‘Always ask why. Dig deeper. Get the facts.’ avoid crowd mentality"When a fellow says it hain't the money but the principle o' the thing, it's th' money." -- Frank McKinney
“Ask Why” was their motto. “Wheel Out,” “Fat Boy” “Death Star” and “Get Shorty” were some of the nicknames applied to their strategies. Confirmation letters of successful trades were addressed to names like “Mr. M. Yass and “Mr. M. Smart” … and I think you can parse the underlying contempt. “Rank & Yank” described their people performance system, “Pump and Dump” their trading strategy. About $70 billion of market value was destroyed, more than 20,000 employees lost their jobs and pension funds worth $3.2 billion were destroyed, more than two thirds of which belonged to retirees with little chance to rebuild.
I had always intended to watch “The Smartest Guys in the Room,” the 2005 movie based on a book by the same name from co-authors Peter Elking and Bethany McLean, but it got lost in the shuffle until last week. It chronicles the Enron cataclysm, whose meteoric ascent was violently terminated with its bankruptcy on Dec. 3, 2001.
It’s hard to believe this happened almost 10 years ago since to be “like Enron” still reverberates as an ignominious curse. It’s really more like a viral infection, though, because so many of the forces that drove its destruction have cleaved similar fissures in scandals from the Ponzi schemes of Bernie Madoff to the financial meltdown that brought our economy to its knees in 2008.
We won’t recount the history of Enron’s demise except as it relates to the flaws that still besmirch corners of our financial system. In summary, Enron took 16 years to grow from $10 billion to $65 billion in assets and only 24 days to become what was then the largest bankruptcy in American history. It rose to a $70 billion valuation before its stock tanked at 40¢ a share. California lost $30 billion playing in its energy casino, and Gov. Schwarzenegger rode into office as a result.
Enron is instructive on so many levels that it’s too much for one column. The lessons are both fundamental and monumental, and like most scandals, born of the character flaws and human failings that have been chronicled from Homer to Shakespeare. Businesses remain susceptible to some of these insidious forces, so heed these warning signs to keep these varmints from burrowing into your organization.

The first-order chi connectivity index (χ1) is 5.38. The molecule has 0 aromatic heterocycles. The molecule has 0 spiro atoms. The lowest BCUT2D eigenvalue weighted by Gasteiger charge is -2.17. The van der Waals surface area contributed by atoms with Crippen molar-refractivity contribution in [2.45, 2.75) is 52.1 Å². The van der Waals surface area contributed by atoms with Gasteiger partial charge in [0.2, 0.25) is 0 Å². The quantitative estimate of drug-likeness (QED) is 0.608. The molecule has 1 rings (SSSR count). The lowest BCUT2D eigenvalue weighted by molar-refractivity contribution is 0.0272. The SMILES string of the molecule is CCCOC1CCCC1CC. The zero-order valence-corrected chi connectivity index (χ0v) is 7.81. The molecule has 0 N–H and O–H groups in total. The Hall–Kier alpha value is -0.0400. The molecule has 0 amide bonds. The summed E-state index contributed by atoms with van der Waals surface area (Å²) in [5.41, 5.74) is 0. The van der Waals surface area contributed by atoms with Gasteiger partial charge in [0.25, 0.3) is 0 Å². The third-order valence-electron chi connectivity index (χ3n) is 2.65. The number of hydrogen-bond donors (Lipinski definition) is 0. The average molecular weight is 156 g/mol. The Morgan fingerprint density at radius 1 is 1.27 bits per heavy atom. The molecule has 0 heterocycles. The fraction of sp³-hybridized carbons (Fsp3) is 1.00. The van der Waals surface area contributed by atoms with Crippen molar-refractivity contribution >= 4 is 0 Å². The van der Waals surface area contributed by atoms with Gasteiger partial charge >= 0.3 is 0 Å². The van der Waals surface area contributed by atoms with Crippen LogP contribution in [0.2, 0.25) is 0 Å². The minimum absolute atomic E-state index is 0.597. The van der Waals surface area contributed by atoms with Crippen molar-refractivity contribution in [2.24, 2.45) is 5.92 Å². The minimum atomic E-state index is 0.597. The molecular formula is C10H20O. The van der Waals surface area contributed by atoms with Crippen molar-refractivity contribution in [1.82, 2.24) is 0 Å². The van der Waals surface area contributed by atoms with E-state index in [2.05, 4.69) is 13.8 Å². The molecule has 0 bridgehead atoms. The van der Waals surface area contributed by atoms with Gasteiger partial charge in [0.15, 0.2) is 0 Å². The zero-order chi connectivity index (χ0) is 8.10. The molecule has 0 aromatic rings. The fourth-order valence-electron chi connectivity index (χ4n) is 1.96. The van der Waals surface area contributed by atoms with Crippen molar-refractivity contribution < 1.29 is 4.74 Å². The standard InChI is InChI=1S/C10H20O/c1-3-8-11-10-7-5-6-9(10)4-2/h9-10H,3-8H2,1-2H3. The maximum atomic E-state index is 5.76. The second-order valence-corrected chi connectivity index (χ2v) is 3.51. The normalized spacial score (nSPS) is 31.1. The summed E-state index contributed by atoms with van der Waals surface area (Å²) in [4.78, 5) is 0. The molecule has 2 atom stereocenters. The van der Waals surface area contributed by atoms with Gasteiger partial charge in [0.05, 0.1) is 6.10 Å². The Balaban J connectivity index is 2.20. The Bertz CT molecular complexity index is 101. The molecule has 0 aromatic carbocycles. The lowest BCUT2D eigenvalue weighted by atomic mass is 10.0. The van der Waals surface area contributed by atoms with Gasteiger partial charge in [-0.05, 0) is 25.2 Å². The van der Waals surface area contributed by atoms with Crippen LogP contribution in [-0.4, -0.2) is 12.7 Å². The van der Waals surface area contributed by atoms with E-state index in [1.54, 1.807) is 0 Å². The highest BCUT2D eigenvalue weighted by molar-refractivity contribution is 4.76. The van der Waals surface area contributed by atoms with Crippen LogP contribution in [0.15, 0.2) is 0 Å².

Have you done your due diligence?
In What’s the Difference between a Lightning Bolt and a Bright Idea, we explored the bedrock value of doing your due diligence. It’s pretty clear from the Enron debacle that banks and regulators, as well as law and accounting firms … and analysts and journalists … were sucking on the Enron popsicles and ended up as facilitators instead of independent parties.
Fortune magazine listed Enron for six years running as one of the Most Admired companies in the country. According to the authors, Enron was spending $1 million/week with Arthur Andersen, and nearly as much with their law firm, extraordinary largesse that frequently spawns conflicts of interest. In Watchdogs … Or Lapdogs, I referred to the unusual arrangement that allows companies to hire their own “independent auditors.” It’s not much different for the security ratings agencies, either, which became apparent in the Wall Street meltdown I described in Is Anyone Really Independent. Were these organizations, as the movie described them, what Lenin meant by the term “useful idiots”?